My grandma made almost everything she had for most of her life. She built flower beds with all the rocks and petrified wood that surrounded her fenced back yard, in front of the house, down the side of the house, a large circular one in the back yard, and a small one around a tree. To me as a child, they were beautiful, and I never tired of looking at each rock in each flower bed, my imagination running wild. She once built a birdbath of stacked rocks cemented together, with an old harrow disc for the bowl. That little piece of concrete embedded with rocks sat in the center of the disc to cover the hole that attached it to the harrow so the bowl would hold water, and made a safe place for the birds to perch and drink. She had an old metal bird perched atop the tallest rock, painted red, to symbolize a cardinal, or what we always called a “red bird.” Grandma lived near Red Bridge over the creek that ran behind her house, and it was common to see red birds as we drove down the dirt road to and from her house. “See a red bird, make a wish.”

After Grandma and Grandpa could no longer stay home, she told me to go get any of her rocks that I wanted, knowing how much I loved them as she had. On one of my last visits, I noted the birdbath bowl had finally rusted through, and only the remnants were lying on the ground. I picked up the small center concrete piece–the cardinal was long gone by then. I placed it in a center spot, and put a bluebird next to it to symbolize its original function, but giving honor to Mississippi bluebirds–the first I had ever seen were here. This little corner will be my touchstone for a while, until it is time to move it again.

I finished the laying of rocks Friday, and it began to rain, which was good as it could settle the sand/gravel base before I added the paving sand. Yesterday, I finished it up with paving sand and compression.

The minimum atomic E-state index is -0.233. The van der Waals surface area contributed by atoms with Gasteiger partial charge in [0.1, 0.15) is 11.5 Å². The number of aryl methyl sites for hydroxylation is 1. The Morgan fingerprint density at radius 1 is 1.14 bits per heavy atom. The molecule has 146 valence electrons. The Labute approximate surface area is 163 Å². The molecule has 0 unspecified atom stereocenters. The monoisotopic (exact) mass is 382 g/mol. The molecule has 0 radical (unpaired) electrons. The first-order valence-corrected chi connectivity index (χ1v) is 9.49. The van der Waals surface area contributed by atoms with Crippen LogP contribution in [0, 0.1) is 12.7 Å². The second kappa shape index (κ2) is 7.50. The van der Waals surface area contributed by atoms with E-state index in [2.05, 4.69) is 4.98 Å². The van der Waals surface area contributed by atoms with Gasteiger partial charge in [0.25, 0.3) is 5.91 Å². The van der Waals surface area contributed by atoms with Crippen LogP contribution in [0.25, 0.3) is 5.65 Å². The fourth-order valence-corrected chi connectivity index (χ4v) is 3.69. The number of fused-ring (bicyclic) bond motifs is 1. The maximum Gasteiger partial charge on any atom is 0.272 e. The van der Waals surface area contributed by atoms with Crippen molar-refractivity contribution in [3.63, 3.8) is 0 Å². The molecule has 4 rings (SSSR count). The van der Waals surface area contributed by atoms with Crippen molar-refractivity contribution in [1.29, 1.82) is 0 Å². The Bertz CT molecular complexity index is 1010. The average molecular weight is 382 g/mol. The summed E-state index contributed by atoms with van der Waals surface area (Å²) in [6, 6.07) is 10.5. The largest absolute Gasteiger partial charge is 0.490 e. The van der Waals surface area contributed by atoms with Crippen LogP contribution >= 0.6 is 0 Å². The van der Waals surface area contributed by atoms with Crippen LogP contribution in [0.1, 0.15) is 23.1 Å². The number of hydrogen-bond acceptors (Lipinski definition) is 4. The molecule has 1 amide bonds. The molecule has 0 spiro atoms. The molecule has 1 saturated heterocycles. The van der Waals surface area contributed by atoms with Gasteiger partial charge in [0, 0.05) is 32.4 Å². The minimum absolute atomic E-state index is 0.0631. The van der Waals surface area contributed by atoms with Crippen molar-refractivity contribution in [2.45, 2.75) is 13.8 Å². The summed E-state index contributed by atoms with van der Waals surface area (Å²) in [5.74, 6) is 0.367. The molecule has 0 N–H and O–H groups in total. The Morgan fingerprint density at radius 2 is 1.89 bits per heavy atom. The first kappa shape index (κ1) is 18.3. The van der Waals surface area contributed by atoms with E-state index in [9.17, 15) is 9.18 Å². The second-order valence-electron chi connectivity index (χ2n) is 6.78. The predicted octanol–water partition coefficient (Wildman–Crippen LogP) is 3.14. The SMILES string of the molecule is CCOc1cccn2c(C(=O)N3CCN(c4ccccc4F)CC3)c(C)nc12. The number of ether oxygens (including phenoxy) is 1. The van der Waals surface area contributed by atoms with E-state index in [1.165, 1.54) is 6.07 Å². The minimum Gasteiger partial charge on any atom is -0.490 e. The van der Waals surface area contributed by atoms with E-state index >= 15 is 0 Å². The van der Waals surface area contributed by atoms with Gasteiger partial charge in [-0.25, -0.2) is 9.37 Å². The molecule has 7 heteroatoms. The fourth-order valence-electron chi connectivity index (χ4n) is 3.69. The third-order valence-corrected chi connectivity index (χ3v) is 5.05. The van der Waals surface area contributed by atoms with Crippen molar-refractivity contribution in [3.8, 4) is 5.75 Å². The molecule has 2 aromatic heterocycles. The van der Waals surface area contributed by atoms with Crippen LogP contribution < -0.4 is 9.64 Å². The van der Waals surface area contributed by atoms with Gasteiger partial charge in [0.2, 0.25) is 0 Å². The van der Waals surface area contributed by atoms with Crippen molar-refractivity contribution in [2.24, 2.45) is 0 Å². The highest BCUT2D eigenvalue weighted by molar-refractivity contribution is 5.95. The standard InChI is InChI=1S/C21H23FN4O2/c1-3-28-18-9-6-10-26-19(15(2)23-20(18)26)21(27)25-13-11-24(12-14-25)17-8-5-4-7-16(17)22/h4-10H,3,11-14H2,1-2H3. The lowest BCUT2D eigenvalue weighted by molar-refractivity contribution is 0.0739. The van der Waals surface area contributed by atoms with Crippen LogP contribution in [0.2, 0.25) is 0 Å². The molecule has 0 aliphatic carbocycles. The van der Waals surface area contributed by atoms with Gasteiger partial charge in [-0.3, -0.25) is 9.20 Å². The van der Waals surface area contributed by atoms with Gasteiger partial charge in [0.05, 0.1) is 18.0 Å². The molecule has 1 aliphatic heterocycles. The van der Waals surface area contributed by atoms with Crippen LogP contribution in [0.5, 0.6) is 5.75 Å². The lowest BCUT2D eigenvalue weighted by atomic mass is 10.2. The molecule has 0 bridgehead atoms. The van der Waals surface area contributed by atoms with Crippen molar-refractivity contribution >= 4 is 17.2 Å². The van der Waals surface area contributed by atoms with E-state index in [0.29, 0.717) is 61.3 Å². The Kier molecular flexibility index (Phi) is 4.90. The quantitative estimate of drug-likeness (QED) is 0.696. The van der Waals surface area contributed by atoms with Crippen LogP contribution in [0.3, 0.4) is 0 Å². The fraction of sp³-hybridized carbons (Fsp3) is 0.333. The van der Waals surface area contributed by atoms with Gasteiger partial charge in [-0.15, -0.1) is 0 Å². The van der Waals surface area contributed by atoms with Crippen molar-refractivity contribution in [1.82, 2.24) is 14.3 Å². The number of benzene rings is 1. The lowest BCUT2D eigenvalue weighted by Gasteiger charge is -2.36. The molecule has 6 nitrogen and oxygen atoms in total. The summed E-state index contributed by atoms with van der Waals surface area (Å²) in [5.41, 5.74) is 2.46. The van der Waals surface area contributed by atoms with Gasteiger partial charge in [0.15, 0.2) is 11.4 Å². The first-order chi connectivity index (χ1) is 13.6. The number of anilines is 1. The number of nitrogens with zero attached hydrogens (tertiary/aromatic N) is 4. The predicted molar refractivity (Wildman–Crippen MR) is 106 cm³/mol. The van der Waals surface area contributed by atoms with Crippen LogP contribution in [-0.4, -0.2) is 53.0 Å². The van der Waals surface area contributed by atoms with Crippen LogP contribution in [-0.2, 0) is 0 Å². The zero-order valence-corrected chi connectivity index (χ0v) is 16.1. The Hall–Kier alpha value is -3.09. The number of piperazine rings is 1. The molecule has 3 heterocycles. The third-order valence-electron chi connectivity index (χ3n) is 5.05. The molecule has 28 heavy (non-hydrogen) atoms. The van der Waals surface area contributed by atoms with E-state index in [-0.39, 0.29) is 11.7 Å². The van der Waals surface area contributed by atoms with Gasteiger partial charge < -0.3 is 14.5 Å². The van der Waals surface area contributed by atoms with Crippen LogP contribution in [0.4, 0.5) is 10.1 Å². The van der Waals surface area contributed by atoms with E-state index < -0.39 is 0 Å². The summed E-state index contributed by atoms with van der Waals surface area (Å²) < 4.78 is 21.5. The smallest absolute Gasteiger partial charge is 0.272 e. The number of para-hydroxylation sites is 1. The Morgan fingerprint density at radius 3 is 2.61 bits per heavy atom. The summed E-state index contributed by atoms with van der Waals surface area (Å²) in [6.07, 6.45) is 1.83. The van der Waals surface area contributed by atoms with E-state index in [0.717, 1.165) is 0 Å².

It is freezing tonight and below freezing the next few days, so the next section will have to wait for drier and warmer weather, but as always, “I have a plan.”

This entry was posted in landscape architecture, Mississippi, Texas, Young County and tagged , , . Bookmark the permalink.

14 Responses to Ode to a change in plans: My motto these days…well, ok, always

  1. Betty says:

    I love it! It is very pleasing to look at, and I love how you have infused meaning and memories into it. The story of how your grandmother made everything she owned reminded me of our visit to the Quigley castle (near Eureka Springs, Arkansas.) I wrote a post about it, but you may not have been following me then. I think the resourcefulness of our elders is a precious gift passed down to us. Great post!

    Liked by 1 person

    • Suzassippi says:

      Thank you, Betty. My family will sometimes laugh at me, and call me Grandma. I take it in stride: she taught me to love history, writing, and making things out of nothing or things no one else wanted. You are right, their resourcefulness was a gift.

      Liked by 1 person

    • Suzassippi says:

      Oh, and I do not recall Quigley castle, so now I will have to go read that one!
      Update: I felt rather like I was going home to Grandma’s to read the post. Thank you so much for directing me to it. It just kept making me smile, along with being a wee bit teary-eyed.

      Liked by 1 person

  2. peggyjoan42 says:

    Lookin good. We often shift our ideas in the middle of projects. Makes life more interesting. Love stories of memories of family members.

    Liked by 1 person

  3. socialbridge says:

    I just love the family connections to the rocks etc.

    Liked by 1 person

  4. Beth says:

    It is lovely and I love the story behind the cherished pieces. When our plans change it is because of creativity and letting our inner voice speak to us. I think yours did in a very positive way!

    Liked by 1 person

  5. janebye says:

    Love it and your flexibility in creating just the right thing for the place and time. And I love hearing about your grandmother. The bluebird is my favorite little part of the whole.

    Liked by 1 person